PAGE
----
Dear Lazyweb,

I want a Thunderbolt 3 hub with these properties:

  1. Can run video through it.
  2. Externally powered.
  3. When external power is cut, connected devices lose power, rather than continuing to be powered by the host.

Does this exist?

The goal here is not "be a hub" but "be able to power cycle the device", since my piece of shit Blackmagic UltraStudio Recorder 3G often loses its mind and stops functioning unless I physically unplug it from the Thunderbolt cable and re-plug it.

Rebooting the host computer is not an option, and I can think of no other way to remotely reset this piece of shit, since it is powered from the Thunderbolt cable, not an external power supply.

But I do have a PDU that lets me remotely cycle plug sockets.


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21 Responses:

  1. DV says:

    You need something like this, but also TB3 compatible?

    30cm USB C Male to Female On/Off Switch Cable YOUCHENG for Raspberry Pi 4 (2-Pack)

    Alternatively a hub that has power buttons to each hubbed device?

  2. Tyler says:

    Don't know for sure that it would work, but can you use a dremel to cut the power line trace on the pcb at the host connector?

    • jwz says:

      You let me know as soon as you've tried that.

      • Carlos says:

        There's a better - and less destructive - way.  I use this to prevent the electronics in a self-powered device connected to an upstream computer from being back-powered from the machine when the device is turned off.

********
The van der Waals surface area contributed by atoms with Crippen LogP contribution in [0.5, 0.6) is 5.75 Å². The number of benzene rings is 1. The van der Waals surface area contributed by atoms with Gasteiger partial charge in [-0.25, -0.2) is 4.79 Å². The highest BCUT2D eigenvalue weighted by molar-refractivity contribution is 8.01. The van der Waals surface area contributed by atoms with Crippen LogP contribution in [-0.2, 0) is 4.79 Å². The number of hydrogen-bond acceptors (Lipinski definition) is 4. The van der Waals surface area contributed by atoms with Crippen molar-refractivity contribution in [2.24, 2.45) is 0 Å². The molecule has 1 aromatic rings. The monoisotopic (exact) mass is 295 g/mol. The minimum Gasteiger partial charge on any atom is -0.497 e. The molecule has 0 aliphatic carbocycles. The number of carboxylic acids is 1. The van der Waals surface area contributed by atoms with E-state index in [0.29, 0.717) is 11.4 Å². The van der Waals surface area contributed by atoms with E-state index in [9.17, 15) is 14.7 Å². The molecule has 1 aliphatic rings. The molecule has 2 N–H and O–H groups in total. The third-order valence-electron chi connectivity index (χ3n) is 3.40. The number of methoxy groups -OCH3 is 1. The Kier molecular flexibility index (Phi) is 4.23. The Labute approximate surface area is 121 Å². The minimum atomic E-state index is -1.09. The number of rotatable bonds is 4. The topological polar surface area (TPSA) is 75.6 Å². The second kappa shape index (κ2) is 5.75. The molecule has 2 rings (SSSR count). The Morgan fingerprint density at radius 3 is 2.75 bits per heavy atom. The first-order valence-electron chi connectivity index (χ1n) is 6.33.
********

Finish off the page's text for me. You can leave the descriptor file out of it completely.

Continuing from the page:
You can cut the VCC wire inside a USB/Thunderbolt cable if you're careful.  I cut the sheath about 180 degrees around a section of cable about 20mm long.  Leave it attached on one side so it's a flap and you can fold it back down when you're done.  Identify the correct wire - ideally the wire colours will be sane, but it's a crapshoot.  Cut a small section of it out, wrap everything back up and use tape or heatshrink to hold the cable together.

        Everything works perfectly, but nothing will be powered from the upstream device - so only the hub's power supply matters.

        You're only hacking a $10 or $20 cable rather than the PCB in your device or computer, and since you're only cutting a wire (and are technically competent) you can't short anything together.  The worst that happens is you cut the wrong wire and the cable stops working.


  3. Brian says:

    These two docks do not appear to do what you want.

    This was tested by me just now with a Sonnet Solo 10G TB3 adapter (for the TB3 docks) or a Lacie TB2 powered drive (for the TB2 dock). The interface didn't disappear from the bus and the ethernet connection didn't lose link to the switch. And the drive remained mounted.

  4. JStanton617 says:

    The only true Thunderbolt powered device I have is my macbook, but when I pull the power to my CalDigit TS3 Plus dock, my phone (USB-C to lightning cable) in any port stops charging.

    Specs say the secondary Thunderbolt port supplies 15 watts. Not sure what your requirements are.

  5. summersclone says:

    I have one of these:

    I just unplugged it and the USB mouse I have plugged into it turned off. I can do other tests if you'd like.

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